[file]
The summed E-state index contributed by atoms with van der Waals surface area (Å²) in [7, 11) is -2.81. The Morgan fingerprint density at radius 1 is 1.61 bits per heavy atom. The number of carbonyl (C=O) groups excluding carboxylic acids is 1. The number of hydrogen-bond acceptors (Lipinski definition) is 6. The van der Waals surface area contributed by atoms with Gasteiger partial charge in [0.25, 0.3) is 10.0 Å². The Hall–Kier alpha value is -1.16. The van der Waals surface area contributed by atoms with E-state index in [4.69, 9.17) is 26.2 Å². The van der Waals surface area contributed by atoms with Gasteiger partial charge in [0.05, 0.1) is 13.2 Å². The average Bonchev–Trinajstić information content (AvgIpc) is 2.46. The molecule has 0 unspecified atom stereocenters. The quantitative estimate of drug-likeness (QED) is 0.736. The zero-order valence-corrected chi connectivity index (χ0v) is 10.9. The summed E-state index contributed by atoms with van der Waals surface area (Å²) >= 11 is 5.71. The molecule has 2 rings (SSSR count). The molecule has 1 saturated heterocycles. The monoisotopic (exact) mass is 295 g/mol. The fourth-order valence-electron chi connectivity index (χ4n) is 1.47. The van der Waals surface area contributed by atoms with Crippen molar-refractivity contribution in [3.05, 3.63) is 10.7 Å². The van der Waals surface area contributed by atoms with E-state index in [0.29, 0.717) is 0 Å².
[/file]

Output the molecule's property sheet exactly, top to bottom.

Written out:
The summed E-state index contributed by atoms with van der Waals surface area (Å²) in [7, 11) is -2.81. The Morgan fingerprint density at radius 1 is 1.61 bits per heavy atom. The number of carbonyl (C=O) groups excluding carboxylic acids is 1. The number of hydrogen-bond acceptors (Lipinski definition) is 6. The van der Waals surface area contributed by atoms with Gasteiger partial charge in [0.25, 0.3) is 10.0 Å². The Hall–Kier alpha value is -1.16. The van der Waals surface area contributed by atoms with E-state index in [4.69, 9.17) is 26.2 Å². The van der Waals surface area contributed by atoms with Gasteiger partial charge in [0.05, 0.1) is 13.2 Å². The average Bonchev–Trinajstić information content (AvgIpc) is 2.46. The molecule has 0 unspecified atom stereocenters. The quantitative estimate of drug-likeness (QED) is 0.736. The zero-order valence-corrected chi connectivity index (χ0v) is 10.9. The summed E-state index contributed by atoms with van der Waals surface area (Å²) >= 11 is 5.71. The molecule has 2 rings (SSSR count). The molecule has 1 saturated heterocycles. The monoisotopic (exact) mass is 295 g/mol. The fourth-order valence-electron chi connectivity index (χ4n) is 1.47. The van der Waals surface area contributed by atoms with Crippen molar-refractivity contribution in [3.05, 3.63) is 10.7 Å². The van der Waals surface area contributed by atoms with E-state index in [0.29, 0.717) is 0 Å².